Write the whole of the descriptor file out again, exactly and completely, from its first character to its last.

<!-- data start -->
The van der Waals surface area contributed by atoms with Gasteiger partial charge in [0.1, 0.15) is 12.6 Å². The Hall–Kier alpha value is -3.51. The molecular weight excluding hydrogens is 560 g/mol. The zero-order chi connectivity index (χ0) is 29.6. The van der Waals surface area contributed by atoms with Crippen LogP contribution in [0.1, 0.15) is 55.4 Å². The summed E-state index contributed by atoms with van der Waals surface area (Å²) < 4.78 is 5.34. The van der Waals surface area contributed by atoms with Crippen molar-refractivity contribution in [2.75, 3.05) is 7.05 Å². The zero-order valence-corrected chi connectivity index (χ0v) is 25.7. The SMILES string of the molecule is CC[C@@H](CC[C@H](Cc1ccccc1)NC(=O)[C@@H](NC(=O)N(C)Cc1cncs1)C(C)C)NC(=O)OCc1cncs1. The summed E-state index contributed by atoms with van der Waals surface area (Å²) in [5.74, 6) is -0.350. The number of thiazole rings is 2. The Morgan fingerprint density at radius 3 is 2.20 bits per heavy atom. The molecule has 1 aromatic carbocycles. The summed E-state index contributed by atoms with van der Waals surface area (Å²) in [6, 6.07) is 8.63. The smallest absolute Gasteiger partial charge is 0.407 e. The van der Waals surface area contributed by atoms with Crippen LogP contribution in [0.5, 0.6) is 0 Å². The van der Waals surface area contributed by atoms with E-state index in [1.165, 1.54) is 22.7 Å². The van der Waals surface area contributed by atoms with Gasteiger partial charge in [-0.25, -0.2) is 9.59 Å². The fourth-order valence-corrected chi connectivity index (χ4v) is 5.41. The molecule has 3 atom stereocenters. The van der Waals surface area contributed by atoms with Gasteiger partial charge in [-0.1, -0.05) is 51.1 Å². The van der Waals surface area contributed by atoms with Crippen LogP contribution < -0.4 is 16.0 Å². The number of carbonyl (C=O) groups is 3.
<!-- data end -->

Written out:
The van der Waals surface area contributed by atoms with Gasteiger partial charge in [0.1, 0.15) is 12.6 Å². The Hall–Kier alpha value is -3.51. The molecular weight excluding hydrogens is 560 g/mol. The zero-order chi connectivity index (χ0) is 29.6. The van der Waals surface area contributed by atoms with Crippen LogP contribution in [0.1, 0.15) is 55.4 Å². The summed E-state index contributed by atoms with van der Waals surface area (Å²) < 4.78 is 5.34. The van der Waals surface area contributed by atoms with Crippen molar-refractivity contribution in [2.75, 3.05) is 7.05 Å². The zero-order valence-corrected chi connectivity index (χ0v) is 25.7. The SMILES string of the molecule is CC[C@@H](CC[C@H](Cc1ccccc1)NC(=O)[C@@H](NC(=O)N(C)Cc1cncs1)C(C)C)NC(=O)OCc1cncs1. The summed E-state index contributed by atoms with van der Waals surface area (Å²) in [5.74, 6) is -0.350. The number of thiazole rings is 2. The Morgan fingerprint density at radius 3 is 2.20 bits per heavy atom. The molecule has 1 aromatic carbocycles. The summed E-state index contributed by atoms with van der Waals surface area (Å²) in [6, 6.07) is 8.63. The smallest absolute Gasteiger partial charge is 0.407 e. The van der Waals surface area contributed by atoms with Crippen LogP contribution in [0.5, 0.6) is 0 Å². The van der Waals surface area contributed by atoms with E-state index in [1.165, 1.54) is 22.7 Å². The van der Waals surface area contributed by atoms with Gasteiger partial charge in [-0.25, -0.2) is 9.59 Å². The fourth-order valence-corrected chi connectivity index (χ4v) is 5.41. The molecule has 3 atom stereocenters. The van der Waals surface area contributed by atoms with Gasteiger partial charge in [-0.1, -0.05) is 51.1 Å². The van der Waals surface area contributed by atoms with Crippen LogP contribution < -0.4 is 16.0 Å². The number of carbonyl (C=O) groups is 3.